NFP Week: What We’re Reading Wednesday–The Sinner’s Guide to NFP

*Disclaimer: I am away on a cruise and may not have access to update/edit this post or moderate comments. Please be charitable!*

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Hilarious. Frank. Encouraging. Blunt. Wish there was more. TMI. This book is all of these things and more. What it is is a collection of essays by Mrs. Fisher. You might recognize some of the content from her blog “I Have to Sit Down” and columns for the National Catholic Register online. Those selections have been edited and incorporated into this book to form a cohesive point, which you get to by the end. Meaning, you essentially have to read the entire thing to see the big picture. But that’s okay–one chapter builds off another. And they’re an engaging read. The brilliance of this book is that you can also get the same great reading experience a la carte if reading one chapter at a time. You may find yourself wanting to go back again and again to the one on discerning God’s will—even when you’re discerning something other than a pregnancy.

What I loved most about Mrs. Fisher’s tone is how non-judgmental she is. I am a bit of a weirdo in that I read family life forums, worked on materials that edified readers on NFP, and write about it myself, so I know there’s a whole lotta judgment—too many kids; too few kids; just reasons; selfish reasons. In one chapter,  Mrs. Fisher lays out (like I tried to do the past few days) different scenarios in which concrete human beings anonymously lay out their thoughts for wanting/not wanting another baby at a particular point in time. She presents the very human face of NFP.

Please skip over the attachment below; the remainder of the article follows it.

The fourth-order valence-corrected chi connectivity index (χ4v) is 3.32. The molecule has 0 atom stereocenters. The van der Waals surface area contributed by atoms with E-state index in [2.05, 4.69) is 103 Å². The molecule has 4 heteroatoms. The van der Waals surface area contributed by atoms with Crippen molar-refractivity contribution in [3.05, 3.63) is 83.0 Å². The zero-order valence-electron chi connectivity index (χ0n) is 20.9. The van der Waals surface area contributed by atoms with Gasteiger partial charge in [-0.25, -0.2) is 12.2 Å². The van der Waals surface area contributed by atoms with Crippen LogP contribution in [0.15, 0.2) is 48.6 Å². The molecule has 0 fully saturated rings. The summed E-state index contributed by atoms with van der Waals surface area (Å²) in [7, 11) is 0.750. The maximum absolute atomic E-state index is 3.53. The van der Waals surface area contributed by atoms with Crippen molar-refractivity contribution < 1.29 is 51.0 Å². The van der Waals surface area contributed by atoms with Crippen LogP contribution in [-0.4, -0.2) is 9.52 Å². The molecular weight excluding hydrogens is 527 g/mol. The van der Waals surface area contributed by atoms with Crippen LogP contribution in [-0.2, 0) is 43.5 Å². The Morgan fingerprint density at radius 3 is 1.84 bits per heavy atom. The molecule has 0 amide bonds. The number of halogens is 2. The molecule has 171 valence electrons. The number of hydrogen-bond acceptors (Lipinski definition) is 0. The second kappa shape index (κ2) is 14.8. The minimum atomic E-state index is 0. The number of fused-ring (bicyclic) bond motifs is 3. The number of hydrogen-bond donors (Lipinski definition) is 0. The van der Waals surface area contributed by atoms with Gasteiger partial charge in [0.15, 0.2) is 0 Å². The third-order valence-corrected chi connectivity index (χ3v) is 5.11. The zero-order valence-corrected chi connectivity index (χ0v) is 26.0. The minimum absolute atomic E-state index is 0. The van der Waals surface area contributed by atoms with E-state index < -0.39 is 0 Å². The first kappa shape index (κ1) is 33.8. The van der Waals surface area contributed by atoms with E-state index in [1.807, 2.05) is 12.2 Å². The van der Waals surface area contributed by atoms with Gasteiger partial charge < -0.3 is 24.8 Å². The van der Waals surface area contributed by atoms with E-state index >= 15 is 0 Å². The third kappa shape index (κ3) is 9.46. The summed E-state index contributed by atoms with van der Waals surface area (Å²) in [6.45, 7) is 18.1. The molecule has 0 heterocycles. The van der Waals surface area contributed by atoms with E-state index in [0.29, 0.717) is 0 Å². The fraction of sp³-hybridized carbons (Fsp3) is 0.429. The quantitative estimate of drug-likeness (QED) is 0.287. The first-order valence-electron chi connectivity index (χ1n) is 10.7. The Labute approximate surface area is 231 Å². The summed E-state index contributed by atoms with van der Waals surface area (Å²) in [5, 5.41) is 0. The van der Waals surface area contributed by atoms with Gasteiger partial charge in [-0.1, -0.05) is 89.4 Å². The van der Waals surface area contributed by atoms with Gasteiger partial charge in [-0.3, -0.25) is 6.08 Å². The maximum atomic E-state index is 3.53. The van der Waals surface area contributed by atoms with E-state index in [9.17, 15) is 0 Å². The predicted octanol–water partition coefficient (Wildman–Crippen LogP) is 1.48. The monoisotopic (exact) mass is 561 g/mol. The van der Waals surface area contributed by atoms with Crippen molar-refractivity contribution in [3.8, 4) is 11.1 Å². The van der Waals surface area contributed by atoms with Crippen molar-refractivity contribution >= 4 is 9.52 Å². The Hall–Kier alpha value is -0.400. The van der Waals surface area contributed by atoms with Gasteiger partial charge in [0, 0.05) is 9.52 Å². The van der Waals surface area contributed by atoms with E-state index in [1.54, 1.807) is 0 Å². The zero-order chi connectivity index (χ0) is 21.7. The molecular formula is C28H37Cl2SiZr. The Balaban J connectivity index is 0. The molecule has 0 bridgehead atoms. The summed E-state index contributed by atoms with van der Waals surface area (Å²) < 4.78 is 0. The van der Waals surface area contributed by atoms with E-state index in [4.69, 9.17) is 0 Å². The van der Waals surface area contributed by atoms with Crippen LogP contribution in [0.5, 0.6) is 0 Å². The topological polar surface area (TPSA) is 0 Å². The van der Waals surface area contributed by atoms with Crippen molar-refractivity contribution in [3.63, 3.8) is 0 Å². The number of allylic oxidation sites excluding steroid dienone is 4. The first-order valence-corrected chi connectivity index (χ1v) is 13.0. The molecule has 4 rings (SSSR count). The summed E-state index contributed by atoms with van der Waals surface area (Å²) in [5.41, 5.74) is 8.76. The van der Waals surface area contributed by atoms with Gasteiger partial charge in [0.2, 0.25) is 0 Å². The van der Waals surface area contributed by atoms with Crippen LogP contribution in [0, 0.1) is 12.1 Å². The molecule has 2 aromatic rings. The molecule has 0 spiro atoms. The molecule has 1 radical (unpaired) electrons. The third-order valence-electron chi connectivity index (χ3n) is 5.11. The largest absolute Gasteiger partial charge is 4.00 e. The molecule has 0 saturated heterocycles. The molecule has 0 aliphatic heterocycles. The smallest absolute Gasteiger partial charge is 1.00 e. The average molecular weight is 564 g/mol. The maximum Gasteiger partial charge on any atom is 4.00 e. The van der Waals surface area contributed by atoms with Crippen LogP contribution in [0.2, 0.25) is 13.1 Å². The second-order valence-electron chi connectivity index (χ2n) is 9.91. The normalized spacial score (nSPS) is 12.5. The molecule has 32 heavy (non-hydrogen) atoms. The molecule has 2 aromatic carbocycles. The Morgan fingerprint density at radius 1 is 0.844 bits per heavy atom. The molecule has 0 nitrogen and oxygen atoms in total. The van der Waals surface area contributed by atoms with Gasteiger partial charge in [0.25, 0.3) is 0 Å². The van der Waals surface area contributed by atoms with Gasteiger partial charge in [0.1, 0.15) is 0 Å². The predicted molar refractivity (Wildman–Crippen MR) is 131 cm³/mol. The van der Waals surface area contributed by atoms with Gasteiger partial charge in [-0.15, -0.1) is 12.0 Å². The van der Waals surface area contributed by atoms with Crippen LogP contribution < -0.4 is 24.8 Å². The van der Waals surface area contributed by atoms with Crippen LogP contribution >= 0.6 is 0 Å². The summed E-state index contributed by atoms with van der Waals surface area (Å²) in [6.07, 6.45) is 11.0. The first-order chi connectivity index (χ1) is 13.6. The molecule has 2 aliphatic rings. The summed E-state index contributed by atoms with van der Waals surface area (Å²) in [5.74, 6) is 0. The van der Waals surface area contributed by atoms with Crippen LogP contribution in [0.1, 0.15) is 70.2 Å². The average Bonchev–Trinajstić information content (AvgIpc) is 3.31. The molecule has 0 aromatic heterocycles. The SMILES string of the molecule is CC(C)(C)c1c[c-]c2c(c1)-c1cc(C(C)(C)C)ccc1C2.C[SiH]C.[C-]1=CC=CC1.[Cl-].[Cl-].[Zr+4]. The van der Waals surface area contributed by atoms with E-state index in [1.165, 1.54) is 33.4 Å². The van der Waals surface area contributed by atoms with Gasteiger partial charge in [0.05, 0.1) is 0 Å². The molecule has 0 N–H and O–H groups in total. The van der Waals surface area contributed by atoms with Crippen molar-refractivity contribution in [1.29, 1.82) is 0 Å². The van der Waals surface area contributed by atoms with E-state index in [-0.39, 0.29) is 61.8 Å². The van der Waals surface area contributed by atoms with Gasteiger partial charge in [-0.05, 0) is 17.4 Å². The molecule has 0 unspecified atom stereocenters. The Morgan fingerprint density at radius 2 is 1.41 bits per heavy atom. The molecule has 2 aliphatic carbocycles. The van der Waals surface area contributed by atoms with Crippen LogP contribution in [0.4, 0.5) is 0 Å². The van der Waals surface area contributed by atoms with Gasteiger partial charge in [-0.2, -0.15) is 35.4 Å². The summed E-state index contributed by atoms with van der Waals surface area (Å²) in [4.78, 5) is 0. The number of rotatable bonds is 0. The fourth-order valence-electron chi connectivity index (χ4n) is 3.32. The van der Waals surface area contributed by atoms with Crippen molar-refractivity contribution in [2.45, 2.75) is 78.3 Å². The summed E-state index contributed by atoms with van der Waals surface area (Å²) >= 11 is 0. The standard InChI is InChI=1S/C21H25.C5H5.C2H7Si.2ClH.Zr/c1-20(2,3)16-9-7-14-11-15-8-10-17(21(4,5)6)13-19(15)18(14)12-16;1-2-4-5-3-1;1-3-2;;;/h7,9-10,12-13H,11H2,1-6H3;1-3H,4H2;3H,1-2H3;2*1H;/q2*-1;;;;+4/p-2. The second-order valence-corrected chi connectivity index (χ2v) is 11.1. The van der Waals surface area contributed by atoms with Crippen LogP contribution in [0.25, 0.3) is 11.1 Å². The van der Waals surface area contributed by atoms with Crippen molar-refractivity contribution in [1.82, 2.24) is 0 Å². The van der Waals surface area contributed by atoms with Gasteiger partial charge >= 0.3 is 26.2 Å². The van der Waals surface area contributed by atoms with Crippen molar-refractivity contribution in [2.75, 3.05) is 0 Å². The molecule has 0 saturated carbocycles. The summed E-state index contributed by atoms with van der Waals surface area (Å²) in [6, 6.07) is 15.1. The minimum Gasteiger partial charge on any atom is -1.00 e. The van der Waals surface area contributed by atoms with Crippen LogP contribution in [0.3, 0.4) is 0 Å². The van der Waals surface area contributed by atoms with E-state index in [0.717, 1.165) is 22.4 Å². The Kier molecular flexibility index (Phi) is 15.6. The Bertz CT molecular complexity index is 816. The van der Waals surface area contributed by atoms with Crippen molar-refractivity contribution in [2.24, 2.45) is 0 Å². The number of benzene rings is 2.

So you may think that if I’m in love with how human her approach is and how pastoral that feels, why, when I sometimes beg for no “cross” language in responses to young people on this issue, do I rate this book so highly when the ultimate point is about the cross? Because the cross is a very human thing too. What Mrs. Fisher’s writing did for me is to realize that. Jesus went on the cross because he was human—if we didn’t tap into that and relied only on his divinity, he could’ve ascended to Heaven from the Garden of Gethsemane. But no. He needed to die a very human death for us very humans. Jesus was on the cross for us humans. In embracing the cross, he procured our salvation. We humans are called to be like Jesus. And to do that, we must take up that very cross to procure our salvation.

The easiest answer to give to the proverbial girlfriends regarding NFP and birth control is the hardest one for them to take: like it or not, we have a cross, and there is a purpose to that cross. Crosses are hard, and the side effects uncertain. And even if maybe someday there will be a magic device that takes one reading one time a day and gives us as much ease and clarity in predicting fertility, NFP will always be a cross. Because the cross is not in the method, but the decision to give of one’s self or not. In that light, the Pill seems to be the greater cross: a daily decision to not give your all—the weight of that burden—and to what purpose?

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